President Ma Ying-jeou’s (馬英九) administration’s handling of economic forecasts, as well as recurring disputes over the Diaoyutai Islands (釣魚台), has been ridiculous and Ma should be held responsible, Democratic Progressive Party (DPP) Chairman Su Tseng-chang (蘇貞昌) said yesterday.
“The Ma administration has not only overestimated GDP growth, but it is also clueless about how to save Taiwan’s failing economy,” Su said during a visit to Taoyuan County yesterday.
The Directorate-General of Budget, Accounting and Statistics on Friday cut its forecast for GDP growth this year to 1.66 percent, the eighth straight time it has revised downward its forecast for this year’s GDP growth since it submitted an estimated growth rate of 4.58 percent in August last year.
The former premier said the forecast was “ridiculous,” adding that it was Ma who ensured Taiwan’s economic situation worsened due to his insistence on raising electricity and fuel prices. Su said this continued to be the main reason that consumer prices rose over the past six months, although Ma knew very well the global economy was slowing.
The DPP national headquarters, its think tank and the legislative caucus are to announce the party’s economic plans before the next legislative session begins, Su said.
Ma has not handled the disputes over the Diaoyutais in a “civilized way which would promote regional peace,” Su added.
“Ma has failed to present a firm position on Taiwan’s sovereignty over the islands and he has done nothing for Taiwanese fishermen’s trawling rights,” Su said.
Asked for his opinion about an Yilan County Council resolution that demanded that Ma travel to the Diaoyutais to stake Taiwan’s sovereignty, Su said the resolution was a reflection of the concerns of people from Yilan County, where the DPP governs, over fishing rights.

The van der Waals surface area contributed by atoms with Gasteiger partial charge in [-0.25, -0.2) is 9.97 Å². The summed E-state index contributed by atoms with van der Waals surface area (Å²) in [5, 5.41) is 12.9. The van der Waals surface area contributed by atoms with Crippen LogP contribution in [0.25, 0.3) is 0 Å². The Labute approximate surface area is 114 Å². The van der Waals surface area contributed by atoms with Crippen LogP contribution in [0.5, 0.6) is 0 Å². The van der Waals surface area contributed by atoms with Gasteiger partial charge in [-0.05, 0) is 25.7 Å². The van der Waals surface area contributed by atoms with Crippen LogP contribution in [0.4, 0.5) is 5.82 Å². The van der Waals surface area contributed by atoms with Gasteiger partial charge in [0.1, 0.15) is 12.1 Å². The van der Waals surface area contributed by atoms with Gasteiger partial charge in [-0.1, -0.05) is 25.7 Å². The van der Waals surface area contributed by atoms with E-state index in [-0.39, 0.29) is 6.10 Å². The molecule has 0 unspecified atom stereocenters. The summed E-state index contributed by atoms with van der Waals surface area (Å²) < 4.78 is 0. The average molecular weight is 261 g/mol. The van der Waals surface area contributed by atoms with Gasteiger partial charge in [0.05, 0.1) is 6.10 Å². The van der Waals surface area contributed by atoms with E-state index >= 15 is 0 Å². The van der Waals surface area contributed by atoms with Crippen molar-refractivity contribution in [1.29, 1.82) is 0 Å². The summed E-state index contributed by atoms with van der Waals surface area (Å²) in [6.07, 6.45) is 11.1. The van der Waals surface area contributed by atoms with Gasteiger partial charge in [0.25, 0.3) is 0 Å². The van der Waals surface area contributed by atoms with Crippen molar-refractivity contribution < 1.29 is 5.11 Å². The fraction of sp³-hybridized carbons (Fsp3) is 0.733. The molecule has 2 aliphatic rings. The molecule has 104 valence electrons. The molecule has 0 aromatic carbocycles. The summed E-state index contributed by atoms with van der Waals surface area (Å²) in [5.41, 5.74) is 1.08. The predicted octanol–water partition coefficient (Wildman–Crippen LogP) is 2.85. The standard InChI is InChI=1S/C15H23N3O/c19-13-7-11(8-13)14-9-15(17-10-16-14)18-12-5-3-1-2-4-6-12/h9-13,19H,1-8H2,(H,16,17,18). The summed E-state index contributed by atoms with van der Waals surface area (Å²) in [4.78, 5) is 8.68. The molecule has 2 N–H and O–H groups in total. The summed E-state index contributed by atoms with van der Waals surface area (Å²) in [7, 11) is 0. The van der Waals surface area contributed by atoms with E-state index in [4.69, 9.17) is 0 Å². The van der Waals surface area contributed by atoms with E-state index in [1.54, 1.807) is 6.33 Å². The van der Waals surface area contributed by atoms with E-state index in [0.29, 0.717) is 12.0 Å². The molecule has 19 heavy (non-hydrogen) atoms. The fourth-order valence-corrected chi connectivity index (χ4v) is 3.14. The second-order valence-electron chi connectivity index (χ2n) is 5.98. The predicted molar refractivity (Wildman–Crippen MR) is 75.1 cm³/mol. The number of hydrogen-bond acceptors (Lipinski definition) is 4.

The visit to Taoyuan County yesterday was Su’s second stop in a series of local visits that began with a trip to Tainan last week.
Su inspected a Taoyuan International Airport Mass Rapid Transit Line construction site at Kengkou Village (坑口), Lujhu Township (蘆竹). The new line is scheduled to begin service in June next year and is to connect Taipei with Taiwan Taoyuan International Airport.
“The lack of urban development and adequate road systems around several of the MRT stations is a perfect example of government failure,” Su said.
He called on the Ma administration to correct the mistakes and complete the project on time.
Village warden Yang Chuan-chu (楊全居), said at least three MRT stations along the line’s 23 terminals were not developed at all.
“There is to be a station at Kengkou, but there is no developed road system at all. As you can see, the MRT station sits right in the middle of a field with no perimeter development,” Yang said.